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J Alzheimers Dis. Author manuscript; available in PMC Jun 17, 2013.
Published in final edited form as:
PMCID: PMC3683985
NIHMSID: NIHMS468508
Fibrinogen and Altered Hemostasis in Alzheimer’s Disease
Marta Cortes-Canteli, Daria Zamolodchikov, Hyung Jin Ahn, Sidney Strickland, and Erin H. Norris*
Laboratory of Neurobiology and Genetics, The Rockefeller University, New York, NY 10065, USA
*Corresponding author: Erin H. Norris, PhD, The Rockefeller University, Laboratory of Neurobiology and Genetics, 1230 York Avenue, New York, NY 10065, Phone: 212-327-8707, Fax: 212-327-8774, enorris/at/rockefeller.edu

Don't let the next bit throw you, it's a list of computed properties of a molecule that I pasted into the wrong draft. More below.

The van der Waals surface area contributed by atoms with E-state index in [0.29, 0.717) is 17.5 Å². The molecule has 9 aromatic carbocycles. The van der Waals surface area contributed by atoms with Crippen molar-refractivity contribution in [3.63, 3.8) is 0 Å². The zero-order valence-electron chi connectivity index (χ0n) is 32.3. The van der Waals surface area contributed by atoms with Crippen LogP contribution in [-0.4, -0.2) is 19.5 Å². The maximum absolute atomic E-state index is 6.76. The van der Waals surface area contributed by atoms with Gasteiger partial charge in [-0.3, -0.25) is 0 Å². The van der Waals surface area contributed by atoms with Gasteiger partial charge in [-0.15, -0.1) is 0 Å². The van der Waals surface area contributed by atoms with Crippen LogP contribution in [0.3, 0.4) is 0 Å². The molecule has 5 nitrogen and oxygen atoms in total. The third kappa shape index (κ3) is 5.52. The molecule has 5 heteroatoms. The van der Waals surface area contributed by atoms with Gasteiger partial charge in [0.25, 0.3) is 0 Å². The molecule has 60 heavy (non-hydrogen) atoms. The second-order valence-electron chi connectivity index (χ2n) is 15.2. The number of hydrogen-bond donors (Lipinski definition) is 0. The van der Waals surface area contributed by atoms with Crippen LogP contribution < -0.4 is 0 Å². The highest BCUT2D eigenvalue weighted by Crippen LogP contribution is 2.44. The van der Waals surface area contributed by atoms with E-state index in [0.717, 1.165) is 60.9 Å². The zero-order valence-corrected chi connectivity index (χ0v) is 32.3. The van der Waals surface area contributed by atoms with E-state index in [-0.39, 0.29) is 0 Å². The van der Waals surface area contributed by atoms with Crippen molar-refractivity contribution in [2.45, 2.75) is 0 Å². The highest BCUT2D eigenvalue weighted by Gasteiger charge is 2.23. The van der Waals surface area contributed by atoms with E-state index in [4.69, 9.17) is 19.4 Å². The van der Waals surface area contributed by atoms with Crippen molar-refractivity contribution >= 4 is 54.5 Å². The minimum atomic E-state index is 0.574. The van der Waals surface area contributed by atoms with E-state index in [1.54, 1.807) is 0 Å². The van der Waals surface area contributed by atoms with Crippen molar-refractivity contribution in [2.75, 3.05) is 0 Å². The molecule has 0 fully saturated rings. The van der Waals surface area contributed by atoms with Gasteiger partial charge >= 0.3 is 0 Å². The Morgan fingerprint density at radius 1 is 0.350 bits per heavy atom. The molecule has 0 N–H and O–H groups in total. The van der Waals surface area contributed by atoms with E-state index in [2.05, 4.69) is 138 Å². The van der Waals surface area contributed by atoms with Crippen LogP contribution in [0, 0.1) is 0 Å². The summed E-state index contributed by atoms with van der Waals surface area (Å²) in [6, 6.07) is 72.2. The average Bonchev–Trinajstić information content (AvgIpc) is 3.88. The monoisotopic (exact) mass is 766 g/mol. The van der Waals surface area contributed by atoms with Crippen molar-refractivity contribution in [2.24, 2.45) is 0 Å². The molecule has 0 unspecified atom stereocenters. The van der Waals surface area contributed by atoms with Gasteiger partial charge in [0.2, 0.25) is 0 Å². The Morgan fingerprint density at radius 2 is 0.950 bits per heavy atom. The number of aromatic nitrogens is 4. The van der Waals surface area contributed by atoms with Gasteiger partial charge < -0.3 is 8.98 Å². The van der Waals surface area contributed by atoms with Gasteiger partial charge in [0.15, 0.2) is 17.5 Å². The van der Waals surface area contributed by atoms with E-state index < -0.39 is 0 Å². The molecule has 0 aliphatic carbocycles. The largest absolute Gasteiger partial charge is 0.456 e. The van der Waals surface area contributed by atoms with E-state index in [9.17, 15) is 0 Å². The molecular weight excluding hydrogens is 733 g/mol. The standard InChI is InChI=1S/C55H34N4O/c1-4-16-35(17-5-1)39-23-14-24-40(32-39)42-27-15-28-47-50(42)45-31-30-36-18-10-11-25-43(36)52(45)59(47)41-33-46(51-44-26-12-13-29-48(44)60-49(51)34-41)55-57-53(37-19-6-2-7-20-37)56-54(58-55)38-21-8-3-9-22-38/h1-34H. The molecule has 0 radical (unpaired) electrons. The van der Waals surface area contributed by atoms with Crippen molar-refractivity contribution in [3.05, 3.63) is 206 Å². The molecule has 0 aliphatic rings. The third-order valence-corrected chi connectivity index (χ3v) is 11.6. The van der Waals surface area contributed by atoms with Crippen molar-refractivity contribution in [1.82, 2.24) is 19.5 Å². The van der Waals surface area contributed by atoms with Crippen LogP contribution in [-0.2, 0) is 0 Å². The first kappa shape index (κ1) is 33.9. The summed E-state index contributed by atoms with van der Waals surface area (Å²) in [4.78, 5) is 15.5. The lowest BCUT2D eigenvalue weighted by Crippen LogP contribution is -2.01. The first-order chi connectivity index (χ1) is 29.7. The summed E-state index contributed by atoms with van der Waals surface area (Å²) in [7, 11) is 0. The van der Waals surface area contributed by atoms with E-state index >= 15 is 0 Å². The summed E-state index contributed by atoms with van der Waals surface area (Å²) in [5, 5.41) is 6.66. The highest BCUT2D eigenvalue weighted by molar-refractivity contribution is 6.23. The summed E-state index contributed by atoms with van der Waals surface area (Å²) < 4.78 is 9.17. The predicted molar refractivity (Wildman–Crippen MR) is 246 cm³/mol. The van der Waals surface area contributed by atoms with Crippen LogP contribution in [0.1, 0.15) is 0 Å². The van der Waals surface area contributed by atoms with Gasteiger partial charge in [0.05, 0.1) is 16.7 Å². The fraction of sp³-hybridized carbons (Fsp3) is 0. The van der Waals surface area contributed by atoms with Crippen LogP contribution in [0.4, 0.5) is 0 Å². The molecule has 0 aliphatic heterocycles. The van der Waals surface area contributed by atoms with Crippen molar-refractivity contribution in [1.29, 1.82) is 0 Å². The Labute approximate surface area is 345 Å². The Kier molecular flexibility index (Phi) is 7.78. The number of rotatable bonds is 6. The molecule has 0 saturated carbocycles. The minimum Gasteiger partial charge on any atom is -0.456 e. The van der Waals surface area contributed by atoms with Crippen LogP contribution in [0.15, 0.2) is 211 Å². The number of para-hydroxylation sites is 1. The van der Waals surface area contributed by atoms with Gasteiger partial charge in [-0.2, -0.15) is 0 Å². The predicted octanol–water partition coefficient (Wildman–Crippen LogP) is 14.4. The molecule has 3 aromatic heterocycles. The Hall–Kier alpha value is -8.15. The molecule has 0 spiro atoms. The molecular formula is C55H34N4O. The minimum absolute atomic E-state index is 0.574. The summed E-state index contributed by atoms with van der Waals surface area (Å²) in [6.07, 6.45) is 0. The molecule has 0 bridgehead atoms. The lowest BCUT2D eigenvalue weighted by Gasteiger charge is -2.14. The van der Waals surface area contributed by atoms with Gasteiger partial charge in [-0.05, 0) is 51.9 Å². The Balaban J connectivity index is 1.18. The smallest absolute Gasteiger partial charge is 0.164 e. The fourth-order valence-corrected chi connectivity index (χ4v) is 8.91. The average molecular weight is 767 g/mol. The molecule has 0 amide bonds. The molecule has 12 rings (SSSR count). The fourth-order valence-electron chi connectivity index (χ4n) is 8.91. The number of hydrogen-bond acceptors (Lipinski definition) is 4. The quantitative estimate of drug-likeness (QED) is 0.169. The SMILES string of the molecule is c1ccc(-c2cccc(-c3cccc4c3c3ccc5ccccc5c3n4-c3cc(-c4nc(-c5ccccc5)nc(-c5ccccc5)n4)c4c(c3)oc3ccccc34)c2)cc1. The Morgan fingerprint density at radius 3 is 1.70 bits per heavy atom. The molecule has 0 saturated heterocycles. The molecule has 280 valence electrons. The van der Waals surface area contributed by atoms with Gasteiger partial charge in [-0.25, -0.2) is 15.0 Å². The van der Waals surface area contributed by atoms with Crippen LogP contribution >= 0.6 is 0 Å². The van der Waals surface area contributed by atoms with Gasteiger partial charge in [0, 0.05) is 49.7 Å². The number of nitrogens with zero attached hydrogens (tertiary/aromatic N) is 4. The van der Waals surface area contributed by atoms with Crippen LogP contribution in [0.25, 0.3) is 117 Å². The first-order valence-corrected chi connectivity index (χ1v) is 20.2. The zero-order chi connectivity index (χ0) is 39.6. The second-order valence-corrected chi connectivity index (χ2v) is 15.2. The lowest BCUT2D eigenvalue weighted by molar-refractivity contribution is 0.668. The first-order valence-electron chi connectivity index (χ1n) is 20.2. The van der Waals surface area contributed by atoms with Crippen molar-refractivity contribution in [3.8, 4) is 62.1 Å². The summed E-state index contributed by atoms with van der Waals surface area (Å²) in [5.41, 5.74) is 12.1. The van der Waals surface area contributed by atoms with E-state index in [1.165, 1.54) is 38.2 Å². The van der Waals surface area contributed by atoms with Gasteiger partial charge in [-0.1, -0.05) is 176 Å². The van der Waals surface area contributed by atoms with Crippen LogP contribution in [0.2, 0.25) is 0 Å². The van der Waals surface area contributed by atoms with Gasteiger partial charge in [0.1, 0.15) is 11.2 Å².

Alzheimer’s disease (AD) is characterized by amyloid-β (Aβ) plaques, tau tangles, brain atrophy, and vascular pathology. Vascular defects include cerebrovascular dysfunction, decreased cerebral blood flow, and blood brain barrier (BBB) disruption, among others. Here, we review the evidence that links Aβ with the vascular pathology present in AD, with a specific focus on the hemostatic system and the clotting protein fibrinogen. Fibrinogen is normally found circulating in blood, but in AD it deposits with Aβ in the brain parenchyma and cerebral blood vessels. We found that Aβ and fibrin(ogen) interact, and their binding leads to increased fibrinogen aggregation, Aβ fibrillization, and the formation of degradation-resistant fibrin clots. Decreasing fibrinogen levels not only lessens cerebral amyloid angiopathy (CAA) and BBB permeability, but it also reduces microglial activation and improves cognitive performance in AD mouse models. Moreover, a prothrombotic state in AD is evidenced by increased clot formation, decreased fibrinolysis, and elevated levels of coagulation factors and activated platelets. Abnormal deposition and persistence of fibrin(ogen) in AD may result from Aβ-fibrin(ogen) binding and altered hemostasis and could thus contribute to Aβ deposition, decreased cerebral blood flow, exacerbated neuroinflammation, and eventual neurodegeneration. Blocking the interaction between fibrin(ogen) and Aβ may be a promising therapeutic target for AD.